Mum with vertigo told she had herpes ‘months’ before dying of cancer

Mum with vertigo told she had herpes ‘months’ before dying of cancer

Brain tumour: Cancer Research UK on 'different types' in 2017

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Anneka, who was told she had herpes after experiencing frequent spells of dizziness, died months after from an aggressive type of brain cancer. The mother was just 33 when she went to the hospital after accidentally dropping her daughter Sienna, then six months old, due to her vertigo. She was told during her initial visit that she had herpes but was later diagnosed with glioblastoma, one of the deadliest forms of brain cancer.

Her husband, Alan Johnstone, is now raising money for a charity aimed at fighting one of the deadliest brain cancers.

Alan, a medical technician from Dumfries, Scotland, said: “It hit us all like a tonne of bricks, Anneka wanted to see her daughter grow up.

“After being told the news, we drove back to tell the family. The first person Anneka saw when she walked through the door was Sienna – she collapsed.

“All she wanted was to be a mum, be there for Sienna’s 18th and watch her get married.

While there are more than 100 different types of brain tumours, glioblastoma is widely recognised as the most aggressive primary brain cancer.

Part of the reason these cancers are so deadly is that they emerge from the brain cells called astrocytes.

Because these cells are shaped like stars, tumours that arise from them grow tentacles, making them harder to remove during surgery.

Another deadly characteristic of these brain tumours is their ability to advance rapidly, meaning it’s often too late for surgery once cancer has been found.

“It was sickening to know the person she was and that there was nothing I could do,” said Alan.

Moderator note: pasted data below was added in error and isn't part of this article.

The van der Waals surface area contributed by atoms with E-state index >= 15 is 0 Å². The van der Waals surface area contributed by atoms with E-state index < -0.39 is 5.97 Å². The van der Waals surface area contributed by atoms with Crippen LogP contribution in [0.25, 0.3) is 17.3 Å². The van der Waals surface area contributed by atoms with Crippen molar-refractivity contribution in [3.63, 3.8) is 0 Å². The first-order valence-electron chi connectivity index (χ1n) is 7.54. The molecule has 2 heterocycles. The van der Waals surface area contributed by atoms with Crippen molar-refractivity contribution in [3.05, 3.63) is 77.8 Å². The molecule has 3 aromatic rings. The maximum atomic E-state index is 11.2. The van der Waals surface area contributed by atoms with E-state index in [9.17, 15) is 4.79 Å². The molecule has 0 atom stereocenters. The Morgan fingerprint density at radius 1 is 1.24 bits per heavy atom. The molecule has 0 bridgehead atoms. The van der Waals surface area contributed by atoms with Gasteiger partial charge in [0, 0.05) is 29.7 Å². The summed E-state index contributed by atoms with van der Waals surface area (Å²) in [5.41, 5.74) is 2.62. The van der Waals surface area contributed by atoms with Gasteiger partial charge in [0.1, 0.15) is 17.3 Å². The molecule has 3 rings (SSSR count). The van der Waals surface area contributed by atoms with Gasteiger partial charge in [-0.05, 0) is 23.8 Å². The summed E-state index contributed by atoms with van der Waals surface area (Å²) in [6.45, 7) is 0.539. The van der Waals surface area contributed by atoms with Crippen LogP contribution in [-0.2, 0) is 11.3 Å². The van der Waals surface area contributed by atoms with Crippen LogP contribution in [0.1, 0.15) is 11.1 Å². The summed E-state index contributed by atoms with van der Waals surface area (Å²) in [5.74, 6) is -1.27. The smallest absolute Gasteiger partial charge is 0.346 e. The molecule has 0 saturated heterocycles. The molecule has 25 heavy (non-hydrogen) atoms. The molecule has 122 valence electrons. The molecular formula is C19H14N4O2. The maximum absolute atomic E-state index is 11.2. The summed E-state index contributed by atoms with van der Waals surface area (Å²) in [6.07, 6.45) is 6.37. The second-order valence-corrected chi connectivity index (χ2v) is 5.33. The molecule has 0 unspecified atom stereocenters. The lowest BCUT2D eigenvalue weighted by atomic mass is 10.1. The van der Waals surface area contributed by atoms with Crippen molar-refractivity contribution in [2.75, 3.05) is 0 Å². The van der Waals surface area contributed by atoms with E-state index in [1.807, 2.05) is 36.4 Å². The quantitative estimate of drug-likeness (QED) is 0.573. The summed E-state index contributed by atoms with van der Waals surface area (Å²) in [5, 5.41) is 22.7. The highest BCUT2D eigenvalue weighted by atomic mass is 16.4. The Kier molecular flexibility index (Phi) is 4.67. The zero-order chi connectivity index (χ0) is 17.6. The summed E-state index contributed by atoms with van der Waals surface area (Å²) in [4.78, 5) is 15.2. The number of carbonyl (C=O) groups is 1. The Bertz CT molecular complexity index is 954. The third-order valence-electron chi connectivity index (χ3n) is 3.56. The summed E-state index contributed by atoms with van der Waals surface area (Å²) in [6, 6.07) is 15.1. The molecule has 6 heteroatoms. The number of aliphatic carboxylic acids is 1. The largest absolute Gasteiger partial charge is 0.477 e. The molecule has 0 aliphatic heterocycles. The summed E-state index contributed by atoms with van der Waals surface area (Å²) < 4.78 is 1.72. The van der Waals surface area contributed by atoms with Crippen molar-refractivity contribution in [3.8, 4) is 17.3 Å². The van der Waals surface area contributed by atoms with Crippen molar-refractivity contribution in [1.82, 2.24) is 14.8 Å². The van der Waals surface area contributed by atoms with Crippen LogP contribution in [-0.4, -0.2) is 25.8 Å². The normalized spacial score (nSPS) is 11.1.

“I could see the feat in her eyes she was terrified – like anyone would be at 33 years old.

“Anneka was dealing with it well, but the family was not, we knew there was nothing we could do.”

Anneka was first hospitalised in 2019 after she noticed she was dragging her feet and experiencing frequent spells of dizziness.

She had initially put her symptoms down to “baby brain” until she one day fell while holding her child.

She was initially told had herpes simplex and was prescribed a course of antibiotics accordingly.

A week later, however, Anneka was officially diagnosed with glioblastoma grade IV, which led to a rapid deterioration of her health and subsequent death.

Much of Anneka’s final months were spent in a palliative care unit, where she passed away on November 18, 2019.

Alan is set to run the London marathon this year in a bid to raise money for the Brain Tumour Organisation.

He has raised £55k so far, after walking 215 miles across Scotland in a week.

He said: “I am doing this for the next person who is diagnosed. What would help is a change in government funding and a change in how they invest in brain tumour charities.

The number of new cases of glioblastoma per year is estimated at around 250,000 worldwide.

In the United States alone, it is estimated that more than 10,000 individuals will succumb to the disease every year.

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